Further Progress Needed For Liberia
Further Progress Needed For Liberia To Consolidate Hard-Won Peace – UN Report
New York, Mar 25 2008 4:00PM
The Liberian Government continues to make progress as it rebuilds after a devastating civil war, including the start of economic recovery and the restoration of basic services, but significant challenges such as poverty and high unemployment remain to be addressed, according to a United Nation's report released today.
Despite some encouraging developments, “a number of tasks that are critical to the sustainability of peace and stability still have to be fully implemented,” Secretary-General Ban Ki-moon writes in his latest report to the Security Council on the activities of the UN Mission in Liberia (UNMIL).
Mr. Ban cites the need for the reform of the legal and judicial system, the reintegration of war-affected populations and the extension of the rule of law throughout the country. In addition, Liberia still faces significant reconstruction and development challenges, including pervasive poverty, corruption, food insecurity, high unemployment, massive illiteracy and poor infrastructure.
Last August Mr. Ban outlined a drawdown plan for both the military and police component of UNMIL to be carried out in several stages, resulting in 9,750 peacekeeping troops and UN police on the ground in Liberia at the end of 2010. One of the benchmarks for the drawdown is the creation of a 500-person quick reaction force in the country's National Police, set to be established by July 2009.
In the present report, the Secretary-General notes that some progress was made in meeting the indicators of progress identified under the four key benchmarks of security, the rule of law and governance, economic revitalization, and basic services and infrastructure. At the same time, progress was slow in some areas, particularly in the strengthening of the justice sector and the establishment of an independent national human rights commission.
While significant progress has been made in the restructuring and training of the police, the deployment and operations of the force are still hampered by a lack of vehicles, communications equipment and accommodation. Mr. Ban appeals to donors to generously support the equipment and deployment needs of the Liberian National Police.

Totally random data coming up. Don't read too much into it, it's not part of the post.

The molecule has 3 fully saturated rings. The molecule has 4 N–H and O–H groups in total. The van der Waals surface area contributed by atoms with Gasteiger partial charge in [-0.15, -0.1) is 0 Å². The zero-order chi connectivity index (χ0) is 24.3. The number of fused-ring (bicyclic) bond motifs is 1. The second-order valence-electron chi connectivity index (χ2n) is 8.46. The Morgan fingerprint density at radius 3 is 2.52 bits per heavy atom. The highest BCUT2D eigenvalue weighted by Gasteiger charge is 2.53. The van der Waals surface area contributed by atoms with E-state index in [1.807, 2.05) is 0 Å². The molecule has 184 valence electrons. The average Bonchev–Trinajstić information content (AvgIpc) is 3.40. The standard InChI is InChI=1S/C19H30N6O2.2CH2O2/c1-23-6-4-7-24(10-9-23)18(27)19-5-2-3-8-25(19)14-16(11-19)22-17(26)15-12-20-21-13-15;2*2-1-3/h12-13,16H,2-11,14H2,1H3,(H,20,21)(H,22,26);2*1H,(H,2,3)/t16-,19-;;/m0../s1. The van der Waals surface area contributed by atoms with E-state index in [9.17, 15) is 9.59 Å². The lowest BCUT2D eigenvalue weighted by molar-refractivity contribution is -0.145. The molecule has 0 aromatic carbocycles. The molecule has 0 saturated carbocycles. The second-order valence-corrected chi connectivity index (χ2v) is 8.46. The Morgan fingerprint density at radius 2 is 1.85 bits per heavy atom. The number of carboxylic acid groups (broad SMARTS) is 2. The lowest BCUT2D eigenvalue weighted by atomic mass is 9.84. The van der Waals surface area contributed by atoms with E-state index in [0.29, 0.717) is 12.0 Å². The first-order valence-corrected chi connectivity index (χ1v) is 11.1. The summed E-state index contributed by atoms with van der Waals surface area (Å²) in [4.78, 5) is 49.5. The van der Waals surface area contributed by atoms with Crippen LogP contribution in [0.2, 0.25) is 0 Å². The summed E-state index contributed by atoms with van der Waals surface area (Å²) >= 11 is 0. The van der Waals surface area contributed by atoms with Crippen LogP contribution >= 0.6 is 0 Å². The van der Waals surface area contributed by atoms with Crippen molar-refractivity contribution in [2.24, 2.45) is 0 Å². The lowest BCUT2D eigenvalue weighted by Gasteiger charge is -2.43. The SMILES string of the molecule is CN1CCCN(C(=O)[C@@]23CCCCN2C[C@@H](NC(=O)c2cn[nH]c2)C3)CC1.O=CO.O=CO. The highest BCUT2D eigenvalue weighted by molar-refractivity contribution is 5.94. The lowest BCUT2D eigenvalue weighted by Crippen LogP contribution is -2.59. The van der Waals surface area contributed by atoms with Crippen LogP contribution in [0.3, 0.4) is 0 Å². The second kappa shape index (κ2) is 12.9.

He also notes that the training of the new Armed Forces of Liberia is advancing and the training of the new police Emergency Response Unit has begun. He recommends that the Government speed up the development of its security strategy, “which will enable it to set out a coherent road map for assuming security responsibility for the country.
Although the Government has taken encouraging steps to reform the judicial sector and to strengthen the rule of law, much more needs to be done to ensure a fair and effective judicial system, the Secretary-General notes, urging international partners to support Liberia’s efforts for a major overhaul of the judicial and corrections system.
In addition, Mr. Ban calls for the creation of sustainable job opportunities, particularly for the large number of unemployed youth in the country, including former combatants, who continue to pose a potential threat to stability.
Regarding the country’s natural resources, Mr. Ban commends the Government for regaining control of diamond mining. At the same time, further measures are needed to ensure that the diamond industry is effectively regulated, to establish a computerized data bank for mining licences and to ensure that banking channels are used for all diamond transactio΅s.
Noting that the Truth and Reconciliation Commission has begun its public hearings after almost six months of suspension of its work, Mr. Ban calls on Liberians to attend the hearings and provide the Commission with their testimonies. “It is my hope that this process will form part of a broader national reconciliation process that will also address past human rights abuses, he writes, as he urges the international community to provide funding for the Commission to complete its work.